At 1:58 p.m. Friday came a collective roar from farm workers: the power had returned

It had become a ritual: In the days since Hurricane Irma blew through South Miami-Dade, hundreds of farm workers whose homes had no power lined up outside the Homestead Housing Authority, patiently waiting for food and water in the searing heat.

At the Redland camp in Homestead, mothers pushing baby strollers held umbrellas to shield families from the sun. Grandmothers sat in wheelchairs under a small tiki hut. Children played with sticks and empty plastic bottles.

Volunteers wore straw hats while passing out nonperishable foods.

Then, at 1:58 p.m. Friday, came a collective roar. The constant humming of generators had ground to a halt. Light bulbs on front porches of dozens of homes just off Southwest 293rd Street and U.S. 1 came to life.

The power had returned — and with it, air conditioning.

“We officially have light,” said Shane White, the housing authority’s executive director.

That was great news — sort of — to Julisa, a 10-year-old Leisure City public school student. She admitted she was scared of the dark and tired of cold showers. But the return of power also likely meant a return to school was just around the corner.

“I don’t want to go back,” she giggled to friends.


Teodora Garcia, 64, talks on the phone while holding her umbrella and waiting in line to receive food and water Friday from Farm Share and Miami-Dade Public Schools at the Homestead Housing Authority.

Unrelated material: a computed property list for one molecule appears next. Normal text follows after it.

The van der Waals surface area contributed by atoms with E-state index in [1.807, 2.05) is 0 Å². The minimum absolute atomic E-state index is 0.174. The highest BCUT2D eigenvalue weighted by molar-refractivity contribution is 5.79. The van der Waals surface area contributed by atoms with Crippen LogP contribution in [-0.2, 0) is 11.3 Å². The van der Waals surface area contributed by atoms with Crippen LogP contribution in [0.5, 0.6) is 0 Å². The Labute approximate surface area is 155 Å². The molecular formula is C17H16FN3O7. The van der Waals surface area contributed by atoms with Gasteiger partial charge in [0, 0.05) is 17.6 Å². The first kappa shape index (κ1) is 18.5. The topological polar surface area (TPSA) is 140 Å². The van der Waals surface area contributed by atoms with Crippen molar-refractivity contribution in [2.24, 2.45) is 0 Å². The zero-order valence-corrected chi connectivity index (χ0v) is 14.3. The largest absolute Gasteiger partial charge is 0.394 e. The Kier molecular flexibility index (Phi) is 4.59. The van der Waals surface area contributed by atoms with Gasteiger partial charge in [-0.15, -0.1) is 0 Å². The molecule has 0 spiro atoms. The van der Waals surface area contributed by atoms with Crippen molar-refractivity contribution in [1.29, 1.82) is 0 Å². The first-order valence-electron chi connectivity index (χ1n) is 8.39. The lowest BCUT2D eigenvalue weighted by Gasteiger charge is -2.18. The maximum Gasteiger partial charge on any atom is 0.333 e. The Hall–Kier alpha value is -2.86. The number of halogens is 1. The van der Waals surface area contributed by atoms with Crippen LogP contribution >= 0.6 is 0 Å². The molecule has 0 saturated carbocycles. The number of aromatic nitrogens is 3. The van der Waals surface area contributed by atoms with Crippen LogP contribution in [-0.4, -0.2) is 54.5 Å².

Hurricane Irma’s winds dealt a particularly harsh blow to the hundreds of farm workers who live in South Dade camps with their families. Most don’t make much money, so evacuations meant moving inland to shelters.

When they returned on Monday or Tuesday, their homes were dark and hot. Downed trees had blocked access to roadways in and out. And most supermarkets or groceries in the county’s southern end were closed or sorely lacking supplies.

At the Redland camp where about 1,000 people live in 250 single-family, ranch-style tan and red homes, the Homestead Housing Authority quickly went to work clearing out debris and finding food and water from Farm Share and Miami-Dade Public Schools.

Florida Power & Light trucks were in and out of the neighborhood all week, as were politicians from as far away as Arkansas.

For many residents, Hurricane Irma wasn’t their first dance with the wind.

Elvira Gonzalez-Borja survived Hurricane Andrew in 1992 in a trailer home with her three children. She moved briefly to Arkansas after the storm because South Dade living was hell. Since then, she’s been doing volunteer work in the community through the Christ Fellowship church in Palmetto Bay.


Elvira Gonzalez-Borja receives a bag with food and water from Farm Share and Miami-Dade Public Schools after waiting in line for hours Friday outside of the Homestead Housing Authority.


She braved Irma inside her Redland camp home. This week, like the hundreds around her, Gonzalez-Borja was seeking help — instead of delivering it. Friday, she stood in line waiting on food and drink.

“I think I’m becoming more of a pro at helping others,” she said. “But I think it was just the hand of God that took care of these homes. And now I’m in need. How about that.”

Down the line from Gonzalez-Borja was Rosa Maria Moya, 72. Irma was particularly tough on her, she said, because she recently suffered a stroke. Friday she sat just outside the long lines, in the shade and in a wheelchair.

Maria Moya said she’s been using her backyard hose since Monday to shower two or three times a day.

“I was really stressed so I took some medicine and slept through” Irma, she said. “I think this is the worst thing ever.”